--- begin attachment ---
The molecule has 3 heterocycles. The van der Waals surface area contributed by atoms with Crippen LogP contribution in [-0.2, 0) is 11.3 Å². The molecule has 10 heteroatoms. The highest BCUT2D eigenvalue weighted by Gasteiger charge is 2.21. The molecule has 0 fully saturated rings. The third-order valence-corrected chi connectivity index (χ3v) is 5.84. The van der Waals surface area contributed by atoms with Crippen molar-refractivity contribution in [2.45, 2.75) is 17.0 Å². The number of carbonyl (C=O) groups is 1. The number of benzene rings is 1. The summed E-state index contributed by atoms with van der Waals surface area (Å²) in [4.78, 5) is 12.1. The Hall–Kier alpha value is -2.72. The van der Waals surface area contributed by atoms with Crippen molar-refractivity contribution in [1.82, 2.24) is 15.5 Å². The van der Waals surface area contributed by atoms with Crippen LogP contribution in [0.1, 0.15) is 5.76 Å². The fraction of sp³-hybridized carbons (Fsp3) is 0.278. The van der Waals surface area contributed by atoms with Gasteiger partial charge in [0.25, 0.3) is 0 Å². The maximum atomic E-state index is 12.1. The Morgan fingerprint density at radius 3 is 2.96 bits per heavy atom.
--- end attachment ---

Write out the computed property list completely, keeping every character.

The molecule has 3 heterocycles. The van der Waals surface area contributed by atoms with Crippen LogP contribution in [-0.2, 0) is 11.3 Å². The molecule has 10 heteroatoms. The highest BCUT2D eigenvalue weighted by Gasteiger charge is 2.21. The molecule has 0 fully saturated rings. The third-order valence-corrected chi connectivity index (χ3v) is 5.84. The van der Waals surface area contributed by atoms with Crippen molar-refractivity contribution in [2.45, 2.75) is 17.0 Å². The number of carbonyl (C=O) groups is 1. The number of benzene rings is 1. The summed E-state index contributed by atoms with van der Waals surface area (Å²) in [4.78, 5) is 12.1. The Hall–Kier alpha value is -2.72. The van der Waals surface area contributed by atoms with Crippen molar-refractivity contribution in [1.82, 2.24) is 15.5 Å². The van der Waals surface area contributed by atoms with Crippen LogP contribution in [0.1, 0.15) is 5.76 Å². The fraction of sp³-hybridized carbons (Fsp3) is 0.278. The van der Waals surface area contributed by atoms with Gasteiger partial charge in [0.25, 0.3) is 0 Å². The maximum atomic E-state index is 12.1. The Morgan fingerprint density at radius 3 is 2.96 bits per heavy atom.